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What is an XVR?

NVR302-16Q

What is an XVR?

Well you have heard of DVRs and NVRs, but what is an XVR? Well, we would say that an XVR Recorder is basically a DVR on steroids (but in a good way). A DVR (Digital Video Recorder) is a device used for recording and processing HD Analog or SD Analog Security Cameras. Meanwhile, an NVR (Network Video Recorder) is the device used for IP Cameras. Enter the XVR, a device that is able to record and display both HD and IP Cameras for maximum scalability. While an NVR will still be the best choice for most applications using all IP Cameras, XVRs have taken HD recording into a new dimension. In addition, XVR Recorders like the Uniview NVR302-16Q, can support all common HD Video Formats including TVI, AHD, CVI and CVBS. Therefore the recorder is compatible with the vast majority of cameras regardless of manufacturer or format.

Hybrid DVR

Highest Compatibility Range

Supports TVI, AHD, CVI and CVBS Formats as well as IP Cameras.

 

What is the difference between an XVR and a DVR?

DVR Recorders are designed to process and record Analog Video Signals. They are used with Standard Definition or High Definition Security Cameras predominantly over Coax Cable or RG59. Some DVRs only support one format such as AHD or TVI. However, there are a number of ‘Hybrid’ DVR’s that can do multiple formats and accept a variety of Cameras using different signal formats at once. An XVR, on the other hand, takes that one step further. These Recorders will generally do all common HD over COAX formats, as well as supporing IP Cameras. This adds an interesting dimension to standard recorders and delivers an unmatched flexibility.

Example of XVR with 24 Channel Operation:

XVR

Is an XVR More Expensive?

Nope! The price is generally comparable to DVR pricing. Many major manufacturers have gone to producing either Hybrid DVRs or XVRs instead of standard DVRs and pricing has reflected this.

Why should I get an XVR?

Upgrading New Clients

If you are a Security Camera Installer and have a customer with legacy Analog or HD Analog Cameras, an XVR will provide more solution options without a customer having to replace existing equipment. Lets say that your customer has a 8 Channel DVR with (6) HD 1080P 2MP Cameras. For our example, lets assume that your customer wants higher resolution cameras or even wants to add IP Cameras. The need for higher resolution is obviously a common one. However, a potential client may also have a unique or specific need that only an IP Camera will provide. Of course, you could tell them to scrap their existing system, or try to install an NVR with expensive encoders, but that might be cost prohibitive. As an alternative, you could propose an XVR. This would allow using the customers (6) existing cameras as well as adding cameras of any format you choose. In addition you will be able to add several IP Cameras that solve your customers issue.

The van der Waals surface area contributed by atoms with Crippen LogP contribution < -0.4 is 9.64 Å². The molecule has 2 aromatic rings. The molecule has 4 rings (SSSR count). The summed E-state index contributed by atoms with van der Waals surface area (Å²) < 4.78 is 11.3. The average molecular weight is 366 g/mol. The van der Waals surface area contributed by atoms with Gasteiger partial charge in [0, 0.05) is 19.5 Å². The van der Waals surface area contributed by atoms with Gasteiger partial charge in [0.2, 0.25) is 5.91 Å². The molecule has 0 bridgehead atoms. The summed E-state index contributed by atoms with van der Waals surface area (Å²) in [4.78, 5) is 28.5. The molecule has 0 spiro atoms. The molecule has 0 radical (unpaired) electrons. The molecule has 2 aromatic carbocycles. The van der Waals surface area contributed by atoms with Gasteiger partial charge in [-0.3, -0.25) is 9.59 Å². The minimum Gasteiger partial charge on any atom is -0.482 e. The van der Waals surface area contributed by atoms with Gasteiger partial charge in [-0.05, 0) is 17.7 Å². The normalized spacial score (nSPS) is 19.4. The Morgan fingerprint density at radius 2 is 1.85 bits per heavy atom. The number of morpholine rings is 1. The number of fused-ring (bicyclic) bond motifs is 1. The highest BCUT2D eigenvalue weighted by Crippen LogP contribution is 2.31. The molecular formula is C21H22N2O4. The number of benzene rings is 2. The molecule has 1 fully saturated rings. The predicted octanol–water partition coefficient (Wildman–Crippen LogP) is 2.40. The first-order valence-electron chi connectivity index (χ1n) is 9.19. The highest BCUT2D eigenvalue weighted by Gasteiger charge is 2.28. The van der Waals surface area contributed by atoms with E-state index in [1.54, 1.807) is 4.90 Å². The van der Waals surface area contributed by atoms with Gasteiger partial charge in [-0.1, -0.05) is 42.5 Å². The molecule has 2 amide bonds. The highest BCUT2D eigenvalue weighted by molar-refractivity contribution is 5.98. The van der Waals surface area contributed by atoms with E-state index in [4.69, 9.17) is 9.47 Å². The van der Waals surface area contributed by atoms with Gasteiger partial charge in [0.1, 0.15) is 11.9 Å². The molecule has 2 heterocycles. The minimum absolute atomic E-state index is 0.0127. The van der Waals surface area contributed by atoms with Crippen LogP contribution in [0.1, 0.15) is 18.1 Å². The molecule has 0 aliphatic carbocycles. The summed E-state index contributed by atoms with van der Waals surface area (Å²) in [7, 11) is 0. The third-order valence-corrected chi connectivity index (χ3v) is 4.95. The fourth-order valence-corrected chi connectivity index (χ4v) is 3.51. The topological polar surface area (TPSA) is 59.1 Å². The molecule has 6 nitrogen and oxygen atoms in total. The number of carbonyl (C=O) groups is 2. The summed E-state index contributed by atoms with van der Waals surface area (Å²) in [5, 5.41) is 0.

Bidding or Planning a Security Camera Application

Being more competitive when bidding a job, or being able to offer an alternative solution, is a good way to earn a clients trust. To take this one step further, installing an XVR will prevent you from being limited on camera options in the future. Whether you are installing the unit for a client, or you are an end user, you can rest assured that your system will be scalable for future expansion and variety of camera use.

If you are looking at upgrading your DVR or interested in a new Security Camera System, you should consider the following Video Recorders:

What XVR’s are available?

NVR302-16Q Uniview 16/24 Channel XVR

SAS-XVR51600 Stoic 16 Channel XVR

SAS-XVR5800 Stoic 8 Channel XVR

SAS-XVR5400 Stoic 4 Channel XVR

 

Also see our post on “How do I add IP Cameras to my DVR, XVR?”

 

Ellipse Security Distributors has been a supplier to the CCTV, Surveillance Industry since 2004.

Questions about your next Surveillance Project? Give us a call Toll-Free at 877-880-7728!

Ellipse Security

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IK10 Security Cameras – What is IK10?

IK10 Impact Ratings for Security Cameras

Have you been asked to find an IK10 Rated Security Camera for a project? If so, you may have wondered “What Exactly is IK10?” Since we carry several IK10 Security Cameras, we have been asked this question numerous times and decided to dedicate a post to briefly describing what the IK10 rating is, and what benefits there are to using Cameras with the this impact rating.

Impact Protection (IK) Rating: Degrees of protection provided by enclosures, for electrical equipment, against external mechanical impacts in accordance with IEC 62262:2002 and IEC 60068-2-75:1997.

Impact protection ratings can be extremely important when deciding which Security Camera models to deploy in a surveillance application. Not all environments are created equal, and of course, not all Security Cameras are created equal, especially in regards to Impact and Ingress Protection. In addition, you may also have a written spec for a job that requires meeting this standard. In this article, we will specifically discuss the Impact Protection standards, or IK Ratings, as they relate to Surveillance Cameras. If you would like to know about Ingress Protection, or IP Standards, you can read our other article here.